Printers that stick
On the printing front, quick-service and casual restaurant operators that provide curbside takeout are enthused about dual purpose peripherals that can generate receipts on labels that adhere to common foodservice packages. Earlier this year, TransAct Technologies (www.transact-tech.com) introduced such a dual-purpose printer, the Ithaca 8000 Print-It Stick-It printer. TransAct executives told HT that the new printer, which is currently being field tested by several undisclosed chains, can actually improve drive-thru throughput. It also gives their customers clear demarcations of what they purchased without having to rummage through bags for paper receipts.

Receipts from the Ithaca 8000 can stick to sandwich wrappers, too, which should make it appealing to delis, supermarkets, and many other made-to-order, takeout establishments. And the dual-purpose allows operators to standardize.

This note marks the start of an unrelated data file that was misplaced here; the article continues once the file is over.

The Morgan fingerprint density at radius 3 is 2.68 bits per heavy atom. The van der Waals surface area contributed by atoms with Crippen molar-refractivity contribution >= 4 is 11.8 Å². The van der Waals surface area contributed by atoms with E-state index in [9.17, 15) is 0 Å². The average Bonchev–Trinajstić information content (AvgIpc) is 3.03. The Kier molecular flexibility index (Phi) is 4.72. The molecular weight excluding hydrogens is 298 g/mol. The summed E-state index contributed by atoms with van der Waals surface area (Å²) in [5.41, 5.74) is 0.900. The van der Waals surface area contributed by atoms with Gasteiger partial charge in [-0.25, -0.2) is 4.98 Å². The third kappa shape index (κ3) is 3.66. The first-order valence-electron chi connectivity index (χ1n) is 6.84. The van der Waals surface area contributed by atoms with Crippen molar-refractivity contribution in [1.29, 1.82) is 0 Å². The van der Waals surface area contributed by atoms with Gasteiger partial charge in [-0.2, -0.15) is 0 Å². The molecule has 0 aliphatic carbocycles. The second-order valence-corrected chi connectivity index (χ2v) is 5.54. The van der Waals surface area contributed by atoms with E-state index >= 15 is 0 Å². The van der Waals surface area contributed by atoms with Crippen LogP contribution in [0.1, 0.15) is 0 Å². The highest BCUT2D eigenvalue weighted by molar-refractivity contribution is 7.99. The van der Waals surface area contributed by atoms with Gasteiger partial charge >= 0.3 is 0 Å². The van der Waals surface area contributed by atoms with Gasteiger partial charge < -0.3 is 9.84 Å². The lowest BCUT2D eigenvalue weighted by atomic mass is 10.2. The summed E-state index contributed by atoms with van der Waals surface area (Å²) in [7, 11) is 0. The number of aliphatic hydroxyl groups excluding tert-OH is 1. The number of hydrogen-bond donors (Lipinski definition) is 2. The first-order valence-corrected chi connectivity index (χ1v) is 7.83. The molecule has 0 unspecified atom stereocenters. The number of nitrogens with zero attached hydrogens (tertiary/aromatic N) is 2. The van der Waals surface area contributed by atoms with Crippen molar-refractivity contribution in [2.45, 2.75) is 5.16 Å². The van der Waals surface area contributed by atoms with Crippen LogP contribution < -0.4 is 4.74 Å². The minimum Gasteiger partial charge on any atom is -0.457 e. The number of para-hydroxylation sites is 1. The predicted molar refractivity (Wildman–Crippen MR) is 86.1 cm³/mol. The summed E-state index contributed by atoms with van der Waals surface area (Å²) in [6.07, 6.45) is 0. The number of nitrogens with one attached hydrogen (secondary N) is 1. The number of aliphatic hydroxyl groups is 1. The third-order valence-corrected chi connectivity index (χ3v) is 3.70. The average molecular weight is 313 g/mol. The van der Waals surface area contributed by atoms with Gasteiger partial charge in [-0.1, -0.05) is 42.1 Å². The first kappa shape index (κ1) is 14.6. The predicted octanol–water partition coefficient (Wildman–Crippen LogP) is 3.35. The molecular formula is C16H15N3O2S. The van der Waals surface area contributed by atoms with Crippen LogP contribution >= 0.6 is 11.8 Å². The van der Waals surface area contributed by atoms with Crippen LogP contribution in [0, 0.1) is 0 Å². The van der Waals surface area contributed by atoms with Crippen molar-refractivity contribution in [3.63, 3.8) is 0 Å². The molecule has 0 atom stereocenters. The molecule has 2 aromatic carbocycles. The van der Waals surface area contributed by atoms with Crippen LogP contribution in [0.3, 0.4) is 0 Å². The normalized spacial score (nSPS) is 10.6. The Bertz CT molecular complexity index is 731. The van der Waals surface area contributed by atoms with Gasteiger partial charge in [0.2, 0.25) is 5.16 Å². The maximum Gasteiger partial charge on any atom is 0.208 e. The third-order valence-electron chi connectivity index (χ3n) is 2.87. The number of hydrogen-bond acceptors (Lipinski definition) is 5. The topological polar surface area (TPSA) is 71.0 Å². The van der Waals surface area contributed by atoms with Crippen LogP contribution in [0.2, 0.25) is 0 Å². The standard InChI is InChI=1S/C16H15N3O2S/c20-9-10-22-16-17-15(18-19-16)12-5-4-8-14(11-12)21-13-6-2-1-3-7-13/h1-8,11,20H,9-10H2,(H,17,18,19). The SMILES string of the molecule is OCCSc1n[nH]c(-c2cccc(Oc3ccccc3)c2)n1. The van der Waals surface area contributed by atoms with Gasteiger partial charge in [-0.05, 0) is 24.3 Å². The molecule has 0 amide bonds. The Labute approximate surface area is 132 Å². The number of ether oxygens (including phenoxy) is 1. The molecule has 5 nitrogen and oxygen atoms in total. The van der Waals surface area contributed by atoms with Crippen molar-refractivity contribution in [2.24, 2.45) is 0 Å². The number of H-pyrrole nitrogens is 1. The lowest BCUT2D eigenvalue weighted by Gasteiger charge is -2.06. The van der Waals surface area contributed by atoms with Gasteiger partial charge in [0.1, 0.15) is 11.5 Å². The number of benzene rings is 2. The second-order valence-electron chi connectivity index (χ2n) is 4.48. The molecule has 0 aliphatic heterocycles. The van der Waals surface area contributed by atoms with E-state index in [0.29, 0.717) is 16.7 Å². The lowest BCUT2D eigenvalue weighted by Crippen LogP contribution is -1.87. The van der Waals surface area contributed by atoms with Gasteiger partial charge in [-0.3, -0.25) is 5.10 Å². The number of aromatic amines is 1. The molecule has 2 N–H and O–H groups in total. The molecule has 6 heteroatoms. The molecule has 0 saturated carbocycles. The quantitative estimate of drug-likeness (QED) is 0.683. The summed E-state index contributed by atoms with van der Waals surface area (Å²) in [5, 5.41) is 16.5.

Another key printing trend has been the impact made by the influx of kitchen display systems (KDS). As more restaurant operators have installed KDS to improve workflow and customer service, most notably in the casual segment, there has been a decrease in the overall demand for kitchen printers.

Company representatives at Epson (www.epson.com) note that overall sales of its model TM-U220 receipt printer, a de facto standard for receipt printers, have leveled off. But printer sales have risen when it applies to the expeditors who essentially act as the human gateway between kitchen printers and the KDS.

An outgrowth of that trend should be an emphasis on partnerships between leading printing manufacturers and KDS companies, especially when it comes to built-in port connectivity between their respective products.